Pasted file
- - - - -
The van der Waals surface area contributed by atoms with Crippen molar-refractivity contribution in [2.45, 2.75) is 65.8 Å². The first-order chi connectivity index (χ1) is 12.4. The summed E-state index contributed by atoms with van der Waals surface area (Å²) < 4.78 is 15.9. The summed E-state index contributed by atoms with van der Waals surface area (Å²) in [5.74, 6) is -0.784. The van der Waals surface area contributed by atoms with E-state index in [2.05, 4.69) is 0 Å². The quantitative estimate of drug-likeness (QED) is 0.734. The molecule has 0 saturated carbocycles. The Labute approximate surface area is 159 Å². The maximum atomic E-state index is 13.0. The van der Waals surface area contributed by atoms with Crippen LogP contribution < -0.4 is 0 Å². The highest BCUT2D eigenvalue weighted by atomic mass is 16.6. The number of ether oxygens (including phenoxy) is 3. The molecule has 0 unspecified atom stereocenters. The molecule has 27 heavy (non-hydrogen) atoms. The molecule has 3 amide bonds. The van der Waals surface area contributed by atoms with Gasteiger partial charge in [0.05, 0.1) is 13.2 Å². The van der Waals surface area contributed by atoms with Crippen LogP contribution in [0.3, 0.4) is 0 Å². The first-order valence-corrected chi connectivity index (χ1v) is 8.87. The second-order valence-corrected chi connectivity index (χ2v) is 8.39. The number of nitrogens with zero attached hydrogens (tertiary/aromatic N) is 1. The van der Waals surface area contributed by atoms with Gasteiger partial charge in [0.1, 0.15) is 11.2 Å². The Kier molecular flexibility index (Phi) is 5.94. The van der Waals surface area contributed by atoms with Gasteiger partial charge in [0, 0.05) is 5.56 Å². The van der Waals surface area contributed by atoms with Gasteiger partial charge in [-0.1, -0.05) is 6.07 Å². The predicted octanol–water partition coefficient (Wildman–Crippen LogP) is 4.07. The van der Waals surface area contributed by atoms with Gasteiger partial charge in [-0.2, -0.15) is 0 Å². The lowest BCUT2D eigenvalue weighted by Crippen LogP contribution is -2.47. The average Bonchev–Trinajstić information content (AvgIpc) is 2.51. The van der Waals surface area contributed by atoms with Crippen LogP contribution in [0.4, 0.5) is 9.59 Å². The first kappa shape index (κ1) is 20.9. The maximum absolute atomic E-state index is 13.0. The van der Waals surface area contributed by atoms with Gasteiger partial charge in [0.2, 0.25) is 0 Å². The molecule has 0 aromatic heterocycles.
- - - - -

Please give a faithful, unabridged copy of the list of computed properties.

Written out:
The van der Waals surface area contributed by atoms with Crippen molar-refractivity contribution in [2.45, 2.75) is 65.8 Å². The first-order chi connectivity index (χ1) is 12.4. The summed E-state index contributed by atoms with van der Waals surface area (Å²) < 4.78 is 15.9. The summed E-state index contributed by atoms with van der Waals surface area (Å²) in [5.74, 6) is -0.784. The van der Waals surface area contributed by atoms with E-state index in [2.05, 4.69) is 0 Å². The quantitative estimate of drug-likeness (QED) is 0.734. The molecule has 0 saturated carbocycles. The Labute approximate surface area is 159 Å². The maximum atomic E-state index is 13.0. The van der Waals surface area contributed by atoms with Crippen LogP contribution < -0.4 is 0 Å². The highest BCUT2D eigenvalue weighted by atomic mass is 16.6. The number of ether oxygens (including phenoxy) is 3. The molecule has 0 unspecified atom stereocenters. The molecule has 27 heavy (non-hydrogen) atoms. The molecule has 3 amide bonds. The van der Waals surface area contributed by atoms with Gasteiger partial charge in [0.05, 0.1) is 13.2 Å². The van der Waals surface area contributed by atoms with Crippen LogP contribution in [0.3, 0.4) is 0 Å². The first-order valence-corrected chi connectivity index (χ1v) is 8.87. The second-order valence-corrected chi connectivity index (χ2v) is 8.39. The number of nitrogens with zero attached hydrogens (tertiary/aromatic N) is 1. The van der Waals surface area contributed by atoms with Gasteiger partial charge in [0.1, 0.15) is 11.2 Å². The Kier molecular flexibility index (Phi) is 5.94. The van der Waals surface area contributed by atoms with Gasteiger partial charge in [0, 0.05) is 5.56 Å². The van der Waals surface area contributed by atoms with Gasteiger partial charge in [-0.1, -0.05) is 6.07 Å². The predicted octanol–water partition coefficient (Wildman–Crippen LogP) is 4.07. The van der Waals surface area contributed by atoms with Gasteiger partial charge in [-0.2, -0.15) is 0 Å². The lowest BCUT2D eigenvalue weighted by Crippen LogP contribution is -2.47. The average Bonchev–Trinajstić information content (AvgIpc) is 2.51. The van der Waals surface area contributed by atoms with Crippen LogP contribution in [0.4, 0.5) is 9.59 Å². The first kappa shape index (κ1) is 20.9. The maximum absolute atomic E-state index is 13.0. The van der Waals surface area contributed by atoms with Gasteiger partial charge in [0.2, 0.25) is 0 Å². The molecule has 0 aromatic heterocycles.